Defining Racism w/ respect to Oppressive Laws

I think that there is something that should be said in the midst of all this latest and growing controversy about racism. Racism has generally been defined as:

: a belief that race is the primary determinant of human traits and capacities and that racial differences produce an inherent superiority of a particular race

This definition leave out an important consideration that I want to share. Believing that one race is superior to another is one thing, having the power to enact social conventions, laws, common practices that reinforce those beliefs on a large scale is another thing. Instituting laws and social practices like the stop and frisk, or fucking around with voters rights that may in fact make it harder for certain racial demographics to vote is another thing. Racism will never completely die but we can find ways to stop or curtail its influence on laws, social and legal practices etc.  One sagacious comment I received the other day said that even if we were all mulatto we will still find ways to discriminate against each other.


One of the reasons the N-word is so hurtful is because there is and always has been dedication social institution there to reinforce the prejudice behind the use of the word. It is quite easy to see why there is such a backlash to celebrities/famous people using the N-word.

One consideration many people have in the back of their minds is if someone like Paula Deen and her brother are not penalized in some way for their behaviors then it sets a precedent. Then someone else  does similar things or slightly worse and  it is very easy to slip back into old habit that never really left.  Jim crow laws ended in 1965  15 years before I was born, 15 years isn’t enough time to change the mind set and mentality of an entire nation.


Geary Act of 1892

ch1882statueofchinesehead CoolieusaBesides renewing the exclusion of Chinese laborers for another 10 years, also required Chinese already in the U.S. to carry a resident permit, a sort of internal passport, that served as proof that they entered the U.S. legally and had the right to remain in the country. Failure to carry the permit at all times was punishable by deportation or a year of hard labor. In addition, Chinese were not allowed to bear witness in court, and could not receive bail in habeas corpus proceedings.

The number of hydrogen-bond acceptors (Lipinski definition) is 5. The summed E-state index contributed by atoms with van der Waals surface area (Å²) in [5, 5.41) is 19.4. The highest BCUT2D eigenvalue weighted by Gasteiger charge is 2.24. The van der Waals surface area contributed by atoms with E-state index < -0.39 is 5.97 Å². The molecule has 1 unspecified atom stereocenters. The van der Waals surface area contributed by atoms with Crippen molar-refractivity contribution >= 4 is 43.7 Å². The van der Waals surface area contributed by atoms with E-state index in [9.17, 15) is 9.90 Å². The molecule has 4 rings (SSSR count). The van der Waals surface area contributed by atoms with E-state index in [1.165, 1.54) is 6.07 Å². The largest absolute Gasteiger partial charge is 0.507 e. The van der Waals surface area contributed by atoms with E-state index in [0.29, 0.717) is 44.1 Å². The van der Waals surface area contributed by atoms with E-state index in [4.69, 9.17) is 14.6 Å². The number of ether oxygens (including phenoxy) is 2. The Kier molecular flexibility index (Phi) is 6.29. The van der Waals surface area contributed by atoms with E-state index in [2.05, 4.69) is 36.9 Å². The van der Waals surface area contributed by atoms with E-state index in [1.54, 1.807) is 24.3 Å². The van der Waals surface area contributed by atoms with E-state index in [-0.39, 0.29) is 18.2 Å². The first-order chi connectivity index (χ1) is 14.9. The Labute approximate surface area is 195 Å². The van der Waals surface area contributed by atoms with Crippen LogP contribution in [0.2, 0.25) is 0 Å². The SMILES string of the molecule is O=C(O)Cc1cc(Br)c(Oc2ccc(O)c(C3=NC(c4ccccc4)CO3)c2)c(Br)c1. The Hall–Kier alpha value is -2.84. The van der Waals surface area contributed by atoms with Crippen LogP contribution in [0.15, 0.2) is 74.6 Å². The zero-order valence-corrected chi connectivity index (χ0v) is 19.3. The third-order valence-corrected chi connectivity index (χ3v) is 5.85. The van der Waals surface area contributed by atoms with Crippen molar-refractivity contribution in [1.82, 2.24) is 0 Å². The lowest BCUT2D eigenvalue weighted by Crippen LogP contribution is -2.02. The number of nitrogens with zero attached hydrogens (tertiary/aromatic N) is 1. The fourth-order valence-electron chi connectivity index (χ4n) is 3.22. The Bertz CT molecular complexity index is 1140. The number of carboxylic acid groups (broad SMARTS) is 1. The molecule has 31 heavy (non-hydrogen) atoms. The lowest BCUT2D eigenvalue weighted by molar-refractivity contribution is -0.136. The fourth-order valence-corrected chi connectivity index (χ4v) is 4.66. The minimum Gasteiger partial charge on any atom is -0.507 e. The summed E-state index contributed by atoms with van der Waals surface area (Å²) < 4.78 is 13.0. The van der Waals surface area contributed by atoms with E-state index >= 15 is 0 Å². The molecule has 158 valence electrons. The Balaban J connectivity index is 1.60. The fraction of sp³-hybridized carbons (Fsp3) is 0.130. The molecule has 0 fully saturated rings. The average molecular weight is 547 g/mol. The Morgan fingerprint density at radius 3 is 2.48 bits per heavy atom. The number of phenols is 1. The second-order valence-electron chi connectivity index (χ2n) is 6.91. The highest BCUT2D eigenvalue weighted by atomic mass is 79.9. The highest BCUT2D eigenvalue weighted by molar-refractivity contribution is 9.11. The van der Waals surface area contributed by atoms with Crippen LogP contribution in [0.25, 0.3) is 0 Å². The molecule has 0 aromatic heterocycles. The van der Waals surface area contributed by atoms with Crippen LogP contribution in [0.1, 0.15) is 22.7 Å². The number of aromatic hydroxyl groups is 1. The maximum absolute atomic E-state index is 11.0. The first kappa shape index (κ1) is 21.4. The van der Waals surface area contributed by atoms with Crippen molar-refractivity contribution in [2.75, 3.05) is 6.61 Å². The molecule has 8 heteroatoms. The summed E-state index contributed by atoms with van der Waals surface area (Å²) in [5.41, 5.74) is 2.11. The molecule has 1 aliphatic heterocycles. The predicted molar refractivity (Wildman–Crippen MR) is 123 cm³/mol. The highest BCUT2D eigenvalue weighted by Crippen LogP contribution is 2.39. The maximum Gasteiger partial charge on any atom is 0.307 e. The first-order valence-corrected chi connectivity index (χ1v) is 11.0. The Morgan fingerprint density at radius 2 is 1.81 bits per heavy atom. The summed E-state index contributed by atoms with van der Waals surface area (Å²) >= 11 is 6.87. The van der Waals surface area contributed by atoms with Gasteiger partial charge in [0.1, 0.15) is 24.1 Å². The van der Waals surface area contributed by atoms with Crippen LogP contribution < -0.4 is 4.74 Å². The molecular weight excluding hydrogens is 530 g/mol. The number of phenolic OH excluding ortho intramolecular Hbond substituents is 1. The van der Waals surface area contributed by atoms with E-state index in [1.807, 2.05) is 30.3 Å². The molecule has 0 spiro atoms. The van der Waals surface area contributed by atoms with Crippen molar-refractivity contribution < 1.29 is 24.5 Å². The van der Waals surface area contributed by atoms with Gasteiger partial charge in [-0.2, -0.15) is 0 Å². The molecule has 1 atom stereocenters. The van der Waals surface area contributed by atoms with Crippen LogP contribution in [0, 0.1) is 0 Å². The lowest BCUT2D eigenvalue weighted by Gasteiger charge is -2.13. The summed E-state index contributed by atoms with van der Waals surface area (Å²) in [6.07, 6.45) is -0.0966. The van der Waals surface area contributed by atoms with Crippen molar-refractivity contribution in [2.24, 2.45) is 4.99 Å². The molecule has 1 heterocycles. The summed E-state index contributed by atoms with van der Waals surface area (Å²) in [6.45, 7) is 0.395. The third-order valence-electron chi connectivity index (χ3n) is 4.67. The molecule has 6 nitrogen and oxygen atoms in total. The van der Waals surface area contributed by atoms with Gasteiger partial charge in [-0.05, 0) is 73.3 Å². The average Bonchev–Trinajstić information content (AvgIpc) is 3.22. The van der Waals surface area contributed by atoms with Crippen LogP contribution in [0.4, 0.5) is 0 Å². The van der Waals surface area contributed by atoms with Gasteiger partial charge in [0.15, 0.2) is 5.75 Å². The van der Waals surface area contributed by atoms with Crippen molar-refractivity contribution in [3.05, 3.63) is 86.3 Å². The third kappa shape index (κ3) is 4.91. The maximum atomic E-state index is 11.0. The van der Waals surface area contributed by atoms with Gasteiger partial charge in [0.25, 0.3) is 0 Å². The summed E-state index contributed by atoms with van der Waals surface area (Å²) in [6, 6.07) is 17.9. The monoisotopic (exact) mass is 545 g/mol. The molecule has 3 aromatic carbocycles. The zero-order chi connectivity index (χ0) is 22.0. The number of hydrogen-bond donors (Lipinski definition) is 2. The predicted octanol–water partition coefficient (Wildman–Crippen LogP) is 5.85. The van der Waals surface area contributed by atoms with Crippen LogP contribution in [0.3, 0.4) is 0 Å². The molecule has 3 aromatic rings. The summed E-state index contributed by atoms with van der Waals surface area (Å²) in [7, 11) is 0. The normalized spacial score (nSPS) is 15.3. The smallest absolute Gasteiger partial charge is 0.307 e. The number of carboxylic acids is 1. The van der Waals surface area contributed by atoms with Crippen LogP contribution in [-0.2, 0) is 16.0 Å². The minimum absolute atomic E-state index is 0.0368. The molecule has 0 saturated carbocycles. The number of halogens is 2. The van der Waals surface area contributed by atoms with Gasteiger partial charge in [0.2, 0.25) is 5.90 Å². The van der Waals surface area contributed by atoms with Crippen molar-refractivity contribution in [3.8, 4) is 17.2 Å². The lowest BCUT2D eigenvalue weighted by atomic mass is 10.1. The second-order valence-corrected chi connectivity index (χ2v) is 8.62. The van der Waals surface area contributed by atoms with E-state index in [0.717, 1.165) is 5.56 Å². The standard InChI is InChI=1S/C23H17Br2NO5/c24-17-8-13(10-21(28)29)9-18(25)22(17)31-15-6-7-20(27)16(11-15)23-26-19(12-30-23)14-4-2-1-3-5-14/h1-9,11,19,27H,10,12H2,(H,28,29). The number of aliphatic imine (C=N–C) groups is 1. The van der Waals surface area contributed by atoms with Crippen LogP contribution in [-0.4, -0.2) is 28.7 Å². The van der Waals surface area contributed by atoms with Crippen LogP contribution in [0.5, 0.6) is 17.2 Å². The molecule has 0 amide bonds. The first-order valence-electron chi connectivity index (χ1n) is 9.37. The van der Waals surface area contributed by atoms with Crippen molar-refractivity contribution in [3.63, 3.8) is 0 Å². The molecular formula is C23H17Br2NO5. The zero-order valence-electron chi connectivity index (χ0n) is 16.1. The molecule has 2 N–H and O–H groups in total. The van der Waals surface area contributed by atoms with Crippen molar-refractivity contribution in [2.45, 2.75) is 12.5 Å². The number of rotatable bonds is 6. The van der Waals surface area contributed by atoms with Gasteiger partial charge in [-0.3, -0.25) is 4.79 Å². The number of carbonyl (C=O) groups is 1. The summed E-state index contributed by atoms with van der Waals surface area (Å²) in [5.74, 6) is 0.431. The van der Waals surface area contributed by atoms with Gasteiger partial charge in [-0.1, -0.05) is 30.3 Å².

Jim Crow Laws (1876-1965)

This mandated racial segregation in all public facilities, with a supposedly “separate but equal” status for black Americans. Some examples of Jim Crow laws are the segregation of public schools, public places and public transportation, and the segregation of restrooms, restaurants and drinking fountains for whites and blacks. The U.S. military was also segregated.

Anti-Miscegenation Laws (Inter-racial Marriage Laws)

custom_1255657249152_miscegenationIn the United States, anti-miscegenation laws (also known as miscegenation laws) were state laws passed by individual states to prohibit miscegenation, nowadays more commonly referred to as interracial marriage and interracial sex. All anti-miscegenation laws banned the marriage of whites and non-white groups, primarily blacks, but often also Native Americans and Asians. In many states, anti-miscegenation laws also criminalized cohabitation and sex between whites and non-whites. In addition, the state of Oklahoma in 1908 banned marriage “between a person of African descent” and “any person not of African descent”, and Kentucky and Louisiana in 1932 banned marriage between Native Americans and African Americans. While anti-miscegenation laws are often regarded as a Southern phenomenon, many northern states had anti-miscegenation laws as well.


lynching-photoLynching, the practice of killing people by extrajudicial mob action, occurred in the United States chiefly from the late 1700s through the 1960s. This type of murder is most often associated with hanging, although it often included burning and various other methods of torture. Only rarely were lynchers punished, or even arrested, for their crimes. Between 1866 and 1940, at least 258 blacks were lynched in Kentucky (the exact number is not known because some cases were never reported). “Legal lynching” was condoned under the public hanging law in effect at the time. Blacks accused of crimes were tried under hostile circumstances, with no real chance to prove guilt or innocence, and swiftly given a death sentence. In other cases, the victims of lynching were not even accused of a specific crime—except, perhaps, that of violating some unwritten social convention.



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